Clinical and Research News
Treating Depression Boosts Immune Response to HIV
Psychiatric News
Volume 40 Number 23 page 42-42

Depression can not just weaken the body's immune system, but encourage disease progression in HIV-infected individuals, research conducted by Dwight Evans, M.D., chair of psychiatry at the University of Pennsylvania, and others has suggested.

And now Evans and his colleagues report a new finding that also points to a link between depression and immunity in HIV-infected individuals. Depression in HIV-positive persons not only appears to impair certain immune cells that may be crucial to fighting HIV, but if the depression resolves, the damaged immune cells seem to rebound.

In this study, which was published in the November American Journal of Psychiatry, Evans and his group assessed 57 HIV-positive women at baseline and then a year later for depression. They also evaluated the women at baseline and again after one year for activity of a particular type of immune cell—the natural killer cell—which appears effective in fighting HIV infection. They then looked for associations between changes in depression status and natural killer cell activity over time.

Of the 57 subjects, 43 did not meet criteria for a major depression at the start of the study and remained depression-free throughout, 11 were diagnosed with major depression at the start of the study, but not by the end of it, and three did not have major depression at the start, yet did by the study's end.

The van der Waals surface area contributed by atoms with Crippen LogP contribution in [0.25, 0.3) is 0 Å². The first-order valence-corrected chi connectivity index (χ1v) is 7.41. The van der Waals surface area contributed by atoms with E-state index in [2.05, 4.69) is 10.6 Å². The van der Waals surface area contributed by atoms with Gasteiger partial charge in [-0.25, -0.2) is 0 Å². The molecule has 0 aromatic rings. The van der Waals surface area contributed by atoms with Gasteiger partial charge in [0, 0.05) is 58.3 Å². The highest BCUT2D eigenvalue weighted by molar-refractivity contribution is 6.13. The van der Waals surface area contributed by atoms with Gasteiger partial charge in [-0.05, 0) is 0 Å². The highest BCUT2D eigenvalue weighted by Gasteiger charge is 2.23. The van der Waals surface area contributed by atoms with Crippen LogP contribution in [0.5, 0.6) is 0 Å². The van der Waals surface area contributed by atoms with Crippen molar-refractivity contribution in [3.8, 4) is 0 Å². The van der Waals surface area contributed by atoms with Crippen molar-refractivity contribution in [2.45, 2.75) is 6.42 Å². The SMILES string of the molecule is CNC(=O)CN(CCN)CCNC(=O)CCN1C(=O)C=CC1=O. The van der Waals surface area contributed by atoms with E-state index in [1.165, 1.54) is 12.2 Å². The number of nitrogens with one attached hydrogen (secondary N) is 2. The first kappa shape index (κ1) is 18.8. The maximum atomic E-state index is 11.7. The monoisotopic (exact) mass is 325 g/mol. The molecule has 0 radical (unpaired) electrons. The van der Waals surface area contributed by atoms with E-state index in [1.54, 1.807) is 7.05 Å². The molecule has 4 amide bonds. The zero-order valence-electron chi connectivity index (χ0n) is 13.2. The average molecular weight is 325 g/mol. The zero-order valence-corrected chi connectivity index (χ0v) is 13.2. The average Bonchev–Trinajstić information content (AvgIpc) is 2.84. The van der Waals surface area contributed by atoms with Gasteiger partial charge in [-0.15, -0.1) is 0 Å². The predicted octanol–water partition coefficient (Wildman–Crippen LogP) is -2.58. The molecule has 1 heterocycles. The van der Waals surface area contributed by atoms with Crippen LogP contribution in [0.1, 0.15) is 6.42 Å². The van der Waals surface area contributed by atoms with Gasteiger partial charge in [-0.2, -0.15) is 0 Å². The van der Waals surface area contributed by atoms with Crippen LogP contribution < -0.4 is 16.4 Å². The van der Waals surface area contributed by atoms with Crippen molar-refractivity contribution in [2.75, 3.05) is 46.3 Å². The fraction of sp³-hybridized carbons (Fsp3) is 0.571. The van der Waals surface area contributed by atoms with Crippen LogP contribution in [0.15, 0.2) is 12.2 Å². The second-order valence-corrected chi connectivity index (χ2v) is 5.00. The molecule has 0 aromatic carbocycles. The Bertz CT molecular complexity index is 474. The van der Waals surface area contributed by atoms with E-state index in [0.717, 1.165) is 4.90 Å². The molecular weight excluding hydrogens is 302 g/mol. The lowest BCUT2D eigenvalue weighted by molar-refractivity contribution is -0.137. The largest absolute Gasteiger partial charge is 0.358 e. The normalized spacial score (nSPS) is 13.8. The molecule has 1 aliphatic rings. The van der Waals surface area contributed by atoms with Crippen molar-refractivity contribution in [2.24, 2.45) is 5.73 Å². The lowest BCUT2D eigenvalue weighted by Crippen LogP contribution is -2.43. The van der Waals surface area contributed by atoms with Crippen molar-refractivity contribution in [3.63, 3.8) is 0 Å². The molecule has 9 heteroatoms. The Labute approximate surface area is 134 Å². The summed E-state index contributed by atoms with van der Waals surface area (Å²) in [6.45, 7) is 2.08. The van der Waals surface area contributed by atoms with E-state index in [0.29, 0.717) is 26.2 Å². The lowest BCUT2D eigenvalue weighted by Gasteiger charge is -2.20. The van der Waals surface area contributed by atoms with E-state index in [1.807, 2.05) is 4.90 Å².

The 43 subjects who were not depressed throughout the study did not show any significant change in natural killer cell activity during that period.

In contrast, the 11 subjects who were depressed at the start of the study, but whose depression had resolved by the end of it showed a significant increase in natural killer cell activity during that period.

As for the three subjects who were not depressed at the start of the study, yet were at the end, two showed some reduction in natural killer cell activity during that period.

Depression improvement in all subjects was significantly linked with an increase in natural killer cell activity even when possibly confounding factors such as HIV viral load, HIV medication status, and antidepressant medication status were considered.

Remaining to be demonstrated, however, is whether successful treatment of depression also spells actual retreat of HIV infection in the body. "In newly funded NIMH studies," Evans told Psychiatric News," we are currently assessing the effects of potential antidepressant treatments on the relationship of depression, immunity, and HIV disease progression with a focus on the underlying mechanisms."

The study was financed by the National Institute of Mental Health.

"Association of Resolution of Major Depression With Increased Natural Killer Cell Activity Among HIV-Seropositive Women" is posted at<http://ajp.psychiatryonline.org> under the November issue.FIG1

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